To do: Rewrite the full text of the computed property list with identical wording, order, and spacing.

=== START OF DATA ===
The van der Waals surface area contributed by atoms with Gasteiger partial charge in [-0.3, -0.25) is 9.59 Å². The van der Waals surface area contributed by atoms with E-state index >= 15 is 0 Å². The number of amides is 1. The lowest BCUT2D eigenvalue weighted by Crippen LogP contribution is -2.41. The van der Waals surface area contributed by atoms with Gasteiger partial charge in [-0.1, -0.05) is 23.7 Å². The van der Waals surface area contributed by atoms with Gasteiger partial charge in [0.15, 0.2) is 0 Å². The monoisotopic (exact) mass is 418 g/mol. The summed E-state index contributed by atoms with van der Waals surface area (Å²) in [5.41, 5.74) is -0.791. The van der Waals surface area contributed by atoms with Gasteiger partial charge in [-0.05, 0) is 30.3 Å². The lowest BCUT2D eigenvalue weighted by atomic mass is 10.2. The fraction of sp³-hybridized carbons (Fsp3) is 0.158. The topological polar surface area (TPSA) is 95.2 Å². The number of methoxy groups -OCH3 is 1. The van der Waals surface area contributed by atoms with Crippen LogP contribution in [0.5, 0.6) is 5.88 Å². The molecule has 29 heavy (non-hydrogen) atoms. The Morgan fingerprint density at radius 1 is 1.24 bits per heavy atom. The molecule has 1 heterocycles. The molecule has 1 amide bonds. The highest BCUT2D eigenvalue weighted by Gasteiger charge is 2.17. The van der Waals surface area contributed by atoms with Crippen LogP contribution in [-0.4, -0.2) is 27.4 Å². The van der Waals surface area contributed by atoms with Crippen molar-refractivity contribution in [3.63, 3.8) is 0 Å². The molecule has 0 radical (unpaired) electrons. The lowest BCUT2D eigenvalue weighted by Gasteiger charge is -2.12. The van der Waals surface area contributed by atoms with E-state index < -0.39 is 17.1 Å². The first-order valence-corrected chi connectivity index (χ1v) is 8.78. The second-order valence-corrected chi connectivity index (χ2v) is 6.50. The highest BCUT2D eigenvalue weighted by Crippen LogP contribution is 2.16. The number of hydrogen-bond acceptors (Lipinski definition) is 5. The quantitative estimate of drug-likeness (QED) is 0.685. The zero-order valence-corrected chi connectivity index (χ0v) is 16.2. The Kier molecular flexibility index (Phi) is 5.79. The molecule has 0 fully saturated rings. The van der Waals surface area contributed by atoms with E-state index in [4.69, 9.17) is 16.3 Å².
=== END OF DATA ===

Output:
The van der Waals surface area contributed by atoms with Gasteiger partial charge in [-0.3, -0.25) is 9.59 Å². The van der Waals surface area contributed by atoms with E-state index >= 15 is 0 Å². The number of amides is 1. The lowest BCUT2D eigenvalue weighted by Crippen LogP contribution is -2.41. The van der Waals surface area contributed by atoms with Gasteiger partial charge in [-0.1, -0.05) is 23.7 Å². The van der Waals surface area contributed by atoms with Gasteiger partial charge in [0.15, 0.2) is 0 Å². The monoisotopic (exact) mass is 418 g/mol. The summed E-state index contributed by atoms with van der Waals surface area (Å²) in [5.41, 5.74) is -0.791. The van der Waals surface area contributed by atoms with Gasteiger partial charge in [-0.05, 0) is 30.3 Å². The lowest BCUT2D eigenvalue weighted by atomic mass is 10.2. The fraction of sp³-hybridized carbons (Fsp3) is 0.158. The topological polar surface area (TPSA) is 95.2 Å². The number of methoxy groups -OCH3 is 1. The van der Waals surface area contributed by atoms with Crippen LogP contribution in [0.5, 0.6) is 5.88 Å². The molecule has 29 heavy (non-hydrogen) atoms. The Morgan fingerprint density at radius 1 is 1.24 bits per heavy atom. The molecule has 1 heterocycles. The molecule has 1 amide bonds. The highest BCUT2D eigenvalue weighted by Gasteiger charge is 2.17. The van der Waals surface area contributed by atoms with Crippen LogP contribution in [-0.4, -0.2) is 27.4 Å². The van der Waals surface area contributed by atoms with Crippen molar-refractivity contribution in [3.63, 3.8) is 0 Å². The molecule has 0 radical (unpaired) electrons. The lowest BCUT2D eigenvalue weighted by Gasteiger charge is -2.12. The van der Waals surface area contributed by atoms with E-state index < -0.39 is 17.1 Å². The first-order valence-corrected chi connectivity index (χ1v) is 8.78. The second-order valence-corrected chi connectivity index (χ2v) is 6.50. The highest BCUT2D eigenvalue weighted by Crippen LogP contribution is 2.16. The number of hydrogen-bond acceptors (Lipinski definition) is 5. The quantitative estimate of drug-likeness (QED) is 0.685. The zero-order valence-corrected chi connectivity index (χ0v) is 16.2. The Kier molecular flexibility index (Phi) is 5.79. The molecule has 0 fully saturated rings. The van der Waals surface area contributed by atoms with E-state index in [4.69, 9.17) is 16.3 Å².